Advanced Tutorial 10
High Dynamic Range, Multiple Exposure and Time Lapse – techniques once the preserve of professional photographic studios, or latterly specialist software, but now presented as functions on your modern digital camera. And the great news is they are essentially straightforward to use – and a lot of fun!
Advanced Shooting Modes
In this tutorial, we look at three advanced shooting modes available on some cameras including Panasonic’s LUMIX G6, GH4, GH3, GX7 and GM1: HDR, Multiple Exposure and Time Lapse.
These techniques – which produce breathtaking results – are considered ‘advanced’ not because of difficulty, but simply because it takes patience to get the best from them. So don’t be put off! Experiment, take your time – it will be worth it.
To achieve success with these techniques, you will need to fix/support your camera firmly – so although lightweight tripods are handy, when keeping a camera locked in position for several hours, heavier is better! A remote shutter release might be useful, too. We will consider suitable subject matter as we look at each technique in detail…
HDR – High Dynamic Range
HDR photography is a technique for combining several exposures of the same scene into one image. The purpose is to show greater detail by using differing exposures to contribute to a final image with a greater ‘Dynamic Range’ than is possible normally. You will remember that, with a single exposure, sometimes it is only possible to capture either shadow or highlight details – particularly in a scene with a high contrast range; HDR aims to tackle that issue.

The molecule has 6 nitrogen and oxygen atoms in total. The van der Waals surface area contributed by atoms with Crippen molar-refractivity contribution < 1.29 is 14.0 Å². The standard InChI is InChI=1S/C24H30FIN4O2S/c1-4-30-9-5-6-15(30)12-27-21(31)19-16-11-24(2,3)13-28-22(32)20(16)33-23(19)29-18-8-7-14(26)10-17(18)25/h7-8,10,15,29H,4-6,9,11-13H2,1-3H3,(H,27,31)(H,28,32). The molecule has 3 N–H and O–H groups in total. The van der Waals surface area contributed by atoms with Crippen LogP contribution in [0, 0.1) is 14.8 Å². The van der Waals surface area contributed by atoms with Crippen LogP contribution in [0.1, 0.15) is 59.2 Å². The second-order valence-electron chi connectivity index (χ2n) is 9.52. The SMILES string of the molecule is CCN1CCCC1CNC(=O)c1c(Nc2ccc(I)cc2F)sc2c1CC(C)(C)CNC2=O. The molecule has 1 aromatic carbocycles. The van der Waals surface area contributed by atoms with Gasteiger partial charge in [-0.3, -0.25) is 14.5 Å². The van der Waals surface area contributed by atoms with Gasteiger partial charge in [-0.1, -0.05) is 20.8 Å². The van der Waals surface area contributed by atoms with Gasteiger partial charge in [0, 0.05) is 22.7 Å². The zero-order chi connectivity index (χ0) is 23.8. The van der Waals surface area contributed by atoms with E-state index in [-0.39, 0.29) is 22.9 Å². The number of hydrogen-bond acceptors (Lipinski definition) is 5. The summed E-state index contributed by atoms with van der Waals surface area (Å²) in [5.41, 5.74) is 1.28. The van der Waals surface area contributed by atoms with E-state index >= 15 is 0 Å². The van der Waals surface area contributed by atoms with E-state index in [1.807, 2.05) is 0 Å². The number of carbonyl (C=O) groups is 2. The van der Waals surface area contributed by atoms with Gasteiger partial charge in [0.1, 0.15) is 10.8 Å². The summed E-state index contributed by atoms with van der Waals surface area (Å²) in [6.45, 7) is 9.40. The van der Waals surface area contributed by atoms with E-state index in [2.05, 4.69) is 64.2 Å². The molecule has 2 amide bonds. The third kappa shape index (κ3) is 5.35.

With the camera in HDR mode, it takes three differently adjusted exposures in sequence when you press the shutter. It actually fires three times, but processes these images into one.
These examples below illustrate: two stops underexposed, correct exposure, then two stops overexposed – and, when elements of all three are combined by the camera, the more satisfying HDR image will result (see right).
HDR – setting up your camera
Not all subject matter is suitable for the HDR treatment, because results vary depending on differing elements within a scene. Also, HDR cannot be enabled when shooting in Raw, or in video mode.
Where it has long been used is for landscapes, albeit originally with post-production software creating the effect. With the LUMIX G6, you can work in any of the creative modes – P, A, S, M – although aperture priority (A) is often chosen.
Select HDR from the menu. Next, clicking on the ‘SET’ button allows you to select the variation in exposure – one, two, or three EV difference between captures. Each EV (Exposure Value) level effectively equates to one stop of exposure, so you can tailor the range of brightness between shots. Alternately, you can let the camera choose automatically – based on its own metering of the scene.